« Are You Ready for Generation Z in the workplace? | Main | Making Healthy Lifestyle Choices When Struggling with Work-Life Balance »

Do We Need A Take Your Child To Work Day?

Call me the grinch.

I'm questioning the need for Take Your Child to Work Day. I begged my youngest child to go to school. I even considered a bribe. My older kids have too much school work to even consider asking me.

So, here I am, trying to be productive with my son asking me a million questions for every small assignment I give him. Bah Humbug!

Poll most parents and they will tell you that even though we proudly strut our kids around our offices, we know this will be one of the most unproductive workdays for us.

As Lisa Belkin points out: When Ms. Magazine created "Take Our Daughters To Work Day" 20 years ago, it was a statement of how far girls had still to go. We wanted them to see the possibilities in the workplace.

When the name was changed to "Take Our Sons And Daughter To Work Day" in 1993, it was a measure of how far girls had come. Our girls were going places and we wanted to make sure our boys went too.

And today, as 37 million kids visit 3.5 million workplaces across the country, it is a chance to reflect on where all our children are going next. I'm not sure we know where that will be.

Today, boys and girls understand the expectations on them. They understand they are expected to do more than "hang out" after they finish high school. As we bring our kids with us to work, what are we trying to show them? Our professions?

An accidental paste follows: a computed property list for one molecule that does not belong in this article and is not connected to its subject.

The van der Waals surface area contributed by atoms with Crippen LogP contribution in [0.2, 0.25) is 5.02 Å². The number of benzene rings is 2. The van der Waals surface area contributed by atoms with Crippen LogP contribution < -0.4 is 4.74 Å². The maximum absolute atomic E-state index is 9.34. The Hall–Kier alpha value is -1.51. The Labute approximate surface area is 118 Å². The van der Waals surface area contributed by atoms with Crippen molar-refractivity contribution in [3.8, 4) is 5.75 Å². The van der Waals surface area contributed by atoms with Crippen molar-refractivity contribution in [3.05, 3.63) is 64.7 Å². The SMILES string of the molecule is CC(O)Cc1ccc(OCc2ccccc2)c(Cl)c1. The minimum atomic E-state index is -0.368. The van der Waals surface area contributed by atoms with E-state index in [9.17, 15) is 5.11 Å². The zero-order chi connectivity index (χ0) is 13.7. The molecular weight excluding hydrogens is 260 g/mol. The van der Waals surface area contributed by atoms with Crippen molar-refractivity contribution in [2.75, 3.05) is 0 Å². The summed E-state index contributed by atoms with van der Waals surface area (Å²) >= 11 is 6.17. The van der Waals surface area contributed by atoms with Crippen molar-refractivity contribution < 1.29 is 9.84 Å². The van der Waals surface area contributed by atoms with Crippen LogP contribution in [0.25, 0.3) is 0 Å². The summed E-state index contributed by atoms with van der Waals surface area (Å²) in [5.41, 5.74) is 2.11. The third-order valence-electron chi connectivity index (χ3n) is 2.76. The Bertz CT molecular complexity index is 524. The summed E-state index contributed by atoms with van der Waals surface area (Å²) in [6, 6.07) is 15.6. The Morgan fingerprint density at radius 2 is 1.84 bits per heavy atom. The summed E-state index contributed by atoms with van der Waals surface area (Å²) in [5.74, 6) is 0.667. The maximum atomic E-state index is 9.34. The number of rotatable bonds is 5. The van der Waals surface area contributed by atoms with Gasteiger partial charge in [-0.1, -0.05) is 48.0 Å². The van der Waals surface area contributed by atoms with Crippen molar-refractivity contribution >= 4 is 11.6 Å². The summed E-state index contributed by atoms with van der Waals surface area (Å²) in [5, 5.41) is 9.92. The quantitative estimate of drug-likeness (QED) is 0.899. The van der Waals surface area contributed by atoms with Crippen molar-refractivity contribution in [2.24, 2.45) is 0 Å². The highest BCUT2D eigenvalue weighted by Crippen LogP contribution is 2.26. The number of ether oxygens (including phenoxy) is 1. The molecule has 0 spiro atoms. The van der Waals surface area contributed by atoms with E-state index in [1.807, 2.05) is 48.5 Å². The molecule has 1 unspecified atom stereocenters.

Many of us don't want our kids to choose the profession we have selected.  I am one of them. I brought my younger kids to the newsroom. What did they see? An industry that's struggling to figure out where it's going and disgruntled journalists who fear future rounds of layoffs.  Experts say its more unlikely than ever that children will go into whatever line of work their parents did.

I'd like my children to learn work ethic and passion for their jobs. At many companies, Take Your Child to Work Day activities have been cut back or eliminated. So it will be up to parents to occupy our kids. Most likely, at some point, we will resort to allowing them to play on an electronic device. Will that teach them work ethic?

How about passion for their jobs? Can they learn that in a day?

At best, I hope they will learn where mom or dad is and what he or she is doing when they're at school. The rest of the lesson --that most of us work hard to balance our jobs and our families, treat others with respect, and be the best we can be at what we do -- comes from the everyday conversation we have with our children. It's those conversations that can help point our kids to what they want to become in the future.

I don't think Take Your Child to Work Day has become what it's founders intended. But for those who work grueling schedules, if nothing else, at least it's one more day we can spend with our kids.

 

Comments